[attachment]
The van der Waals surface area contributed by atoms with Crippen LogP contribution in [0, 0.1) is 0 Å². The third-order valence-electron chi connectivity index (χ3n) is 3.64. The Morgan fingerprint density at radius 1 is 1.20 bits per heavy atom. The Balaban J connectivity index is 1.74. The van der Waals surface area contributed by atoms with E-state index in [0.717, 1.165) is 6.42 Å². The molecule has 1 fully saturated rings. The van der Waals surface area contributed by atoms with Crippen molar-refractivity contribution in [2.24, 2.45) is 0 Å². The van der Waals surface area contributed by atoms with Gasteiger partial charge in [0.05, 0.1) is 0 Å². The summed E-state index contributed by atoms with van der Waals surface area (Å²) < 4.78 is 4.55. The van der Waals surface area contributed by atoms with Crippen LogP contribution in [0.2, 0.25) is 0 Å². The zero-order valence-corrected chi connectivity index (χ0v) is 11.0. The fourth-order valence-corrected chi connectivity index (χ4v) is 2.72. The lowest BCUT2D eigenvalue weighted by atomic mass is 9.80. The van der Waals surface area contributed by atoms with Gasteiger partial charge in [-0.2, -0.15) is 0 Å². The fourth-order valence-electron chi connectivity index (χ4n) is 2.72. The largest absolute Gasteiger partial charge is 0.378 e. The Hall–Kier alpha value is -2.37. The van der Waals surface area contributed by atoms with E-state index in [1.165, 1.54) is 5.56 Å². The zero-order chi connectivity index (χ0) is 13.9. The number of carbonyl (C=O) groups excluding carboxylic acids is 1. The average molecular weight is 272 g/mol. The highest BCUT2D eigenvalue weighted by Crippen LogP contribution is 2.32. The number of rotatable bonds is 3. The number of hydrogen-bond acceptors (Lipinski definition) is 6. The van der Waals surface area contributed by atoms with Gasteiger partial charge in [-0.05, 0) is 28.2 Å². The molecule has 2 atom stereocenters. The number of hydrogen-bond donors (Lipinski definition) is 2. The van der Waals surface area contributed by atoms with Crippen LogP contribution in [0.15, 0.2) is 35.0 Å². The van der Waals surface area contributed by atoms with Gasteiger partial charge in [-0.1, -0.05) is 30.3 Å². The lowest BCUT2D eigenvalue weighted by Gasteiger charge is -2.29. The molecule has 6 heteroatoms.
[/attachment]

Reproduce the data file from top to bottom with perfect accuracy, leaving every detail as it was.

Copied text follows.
The van der Waals surface area contributed by atoms with Crippen LogP contribution in [0, 0.1) is 0 Å². The third-order valence-electron chi connectivity index (χ3n) is 3.64. The Morgan fingerprint density at radius 1 is 1.20 bits per heavy atom. The Balaban J connectivity index is 1.74. The van der Waals surface area contributed by atoms with E-state index in [0.717, 1.165) is 6.42 Å². The molecule has 1 fully saturated rings. The van der Waals surface area contributed by atoms with Crippen molar-refractivity contribution in [2.24, 2.45) is 0 Å². The van der Waals surface area contributed by atoms with Gasteiger partial charge in [0.05, 0.1) is 0 Å². The summed E-state index contributed by atoms with van der Waals surface area (Å²) < 4.78 is 4.55. The van der Waals surface area contributed by atoms with Crippen LogP contribution in [0.2, 0.25) is 0 Å². The zero-order valence-corrected chi connectivity index (χ0v) is 11.0. The fourth-order valence-corrected chi connectivity index (χ4v) is 2.72. The lowest BCUT2D eigenvalue weighted by atomic mass is 9.80. The van der Waals surface area contributed by atoms with Gasteiger partial charge in [-0.2, -0.15) is 0 Å². The fourth-order valence-electron chi connectivity index (χ4n) is 2.72. The largest absolute Gasteiger partial charge is 0.378 e. The Hall–Kier alpha value is -2.37. The van der Waals surface area contributed by atoms with E-state index in [1.165, 1.54) is 5.56 Å². The zero-order chi connectivity index (χ0) is 13.9. The number of carbonyl (C=O) groups excluding carboxylic acids is 1. The average molecular weight is 272 g/mol. The highest BCUT2D eigenvalue weighted by Crippen LogP contribution is 2.32. The number of rotatable bonds is 3. The number of hydrogen-bond acceptors (Lipinski definition) is 6. The van der Waals surface area contributed by atoms with Gasteiger partial charge in [-0.05, 0) is 28.2 Å². The molecule has 2 atom stereocenters. The number of hydrogen-bond donors (Lipinski definition) is 2. The van der Waals surface area contributed by atoms with Crippen LogP contribution in [0.15, 0.2) is 35.0 Å². The van der Waals surface area contributed by atoms with Gasteiger partial charge in [-0.1, -0.05) is 30.3 Å². The lowest BCUT2D eigenvalue weighted by Gasteiger charge is -2.29. The molecule has 6 heteroatoms.